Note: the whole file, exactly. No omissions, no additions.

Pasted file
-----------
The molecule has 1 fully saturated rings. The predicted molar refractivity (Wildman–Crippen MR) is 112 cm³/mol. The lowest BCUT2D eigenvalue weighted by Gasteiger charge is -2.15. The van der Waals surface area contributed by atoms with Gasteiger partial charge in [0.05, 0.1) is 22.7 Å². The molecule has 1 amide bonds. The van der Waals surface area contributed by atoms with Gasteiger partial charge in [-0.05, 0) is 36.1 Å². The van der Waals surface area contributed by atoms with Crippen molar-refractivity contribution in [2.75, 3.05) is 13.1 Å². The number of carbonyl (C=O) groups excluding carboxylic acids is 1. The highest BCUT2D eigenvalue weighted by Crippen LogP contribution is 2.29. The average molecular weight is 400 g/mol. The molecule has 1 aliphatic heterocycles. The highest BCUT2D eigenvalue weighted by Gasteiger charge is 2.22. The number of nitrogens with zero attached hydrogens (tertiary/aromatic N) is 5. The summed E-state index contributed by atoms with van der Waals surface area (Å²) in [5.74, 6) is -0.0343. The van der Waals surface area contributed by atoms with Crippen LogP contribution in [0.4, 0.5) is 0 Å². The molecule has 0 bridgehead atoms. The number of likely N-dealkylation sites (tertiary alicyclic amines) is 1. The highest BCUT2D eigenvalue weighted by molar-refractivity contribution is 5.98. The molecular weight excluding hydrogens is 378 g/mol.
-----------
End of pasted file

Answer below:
The molecule has 1 fully saturated rings. The predicted molar refractivity (Wildman–Crippen MR) is 112 cm³/mol. The lowest BCUT2D eigenvalue weighted by Gasteiger charge is -2.15. The van der Waals surface area contributed by atoms with Gasteiger partial charge in [0.05, 0.1) is 22.7 Å². The molecule has 1 amide bonds. The van der Waals surface area contributed by atoms with Gasteiger partial charge in [-0.05, 0) is 36.1 Å². The van der Waals surface area contributed by atoms with Crippen molar-refractivity contribution in [2.75, 3.05) is 13.1 Å². The number of carbonyl (C=O) groups excluding carboxylic acids is 1. The highest BCUT2D eigenvalue weighted by Crippen LogP contribution is 2.29. The average molecular weight is 400 g/mol. The molecule has 1 aliphatic heterocycles. The highest BCUT2D eigenvalue weighted by Gasteiger charge is 2.22. The number of nitrogens with zero attached hydrogens (tertiary/aromatic N) is 5. The summed E-state index contributed by atoms with van der Waals surface area (Å²) in [5.74, 6) is -0.0343. The van der Waals surface area contributed by atoms with Crippen LogP contribution in [0.4, 0.5) is 0 Å². The molecule has 0 bridgehead atoms. The number of likely N-dealkylation sites (tertiary alicyclic amines) is 1. The highest BCUT2D eigenvalue weighted by molar-refractivity contribution is 5.98. The molecular weight excluding hydrogens is 378 g/mol.